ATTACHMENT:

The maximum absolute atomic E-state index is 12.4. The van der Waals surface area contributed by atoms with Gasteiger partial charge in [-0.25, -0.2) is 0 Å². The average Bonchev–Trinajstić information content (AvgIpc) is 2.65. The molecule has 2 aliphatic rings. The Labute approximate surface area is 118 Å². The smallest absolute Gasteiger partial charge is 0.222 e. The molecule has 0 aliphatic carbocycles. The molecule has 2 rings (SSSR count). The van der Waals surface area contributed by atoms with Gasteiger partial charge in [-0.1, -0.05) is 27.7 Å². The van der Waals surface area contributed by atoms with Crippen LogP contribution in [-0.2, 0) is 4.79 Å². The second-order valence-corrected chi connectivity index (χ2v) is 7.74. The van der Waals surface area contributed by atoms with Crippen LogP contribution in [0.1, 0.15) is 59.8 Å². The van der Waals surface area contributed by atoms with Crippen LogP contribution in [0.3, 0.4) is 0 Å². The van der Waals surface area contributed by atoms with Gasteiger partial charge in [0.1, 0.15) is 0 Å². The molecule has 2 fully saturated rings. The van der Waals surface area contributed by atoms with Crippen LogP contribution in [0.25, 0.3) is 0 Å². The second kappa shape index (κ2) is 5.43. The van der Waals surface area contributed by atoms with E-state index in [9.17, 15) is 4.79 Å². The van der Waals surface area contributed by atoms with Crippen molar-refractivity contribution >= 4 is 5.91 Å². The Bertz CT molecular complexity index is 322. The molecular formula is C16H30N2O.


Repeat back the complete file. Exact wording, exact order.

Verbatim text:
The maximum absolute atomic E-state index is 12.4. The van der Waals surface area contributed by atoms with Gasteiger partial charge in [-0.25, -0.2) is 0 Å². The average Bonchev–Trinajstić information content (AvgIpc) is 2.65. The molecule has 2 aliphatic rings. The Labute approximate surface area is 118 Å². The smallest absolute Gasteiger partial charge is 0.222 e. The molecule has 0 aliphatic carbocycles. The molecule has 2 rings (SSSR count). The van der Waals surface area contributed by atoms with Gasteiger partial charge in [-0.1, -0.05) is 27.7 Å². The van der Waals surface area contributed by atoms with Crippen LogP contribution in [-0.2, 0) is 4.79 Å². The second-order valence-corrected chi connectivity index (χ2v) is 7.74. The van der Waals surface area contributed by atoms with Crippen LogP contribution in [0.1, 0.15) is 59.8 Å². The van der Waals surface area contributed by atoms with Crippen LogP contribution in [0.3, 0.4) is 0 Å². The van der Waals surface area contributed by atoms with Gasteiger partial charge in [0.1, 0.15) is 0 Å². The molecule has 2 fully saturated rings. The van der Waals surface area contributed by atoms with Crippen LogP contribution in [0.25, 0.3) is 0 Å². The second kappa shape index (κ2) is 5.43. The van der Waals surface area contributed by atoms with E-state index in [9.17, 15) is 4.79 Å². The van der Waals surface area contributed by atoms with Crippen molar-refractivity contribution >= 4 is 5.91 Å². The Bertz CT molecular complexity index is 322. The molecular formula is C16H30N2O.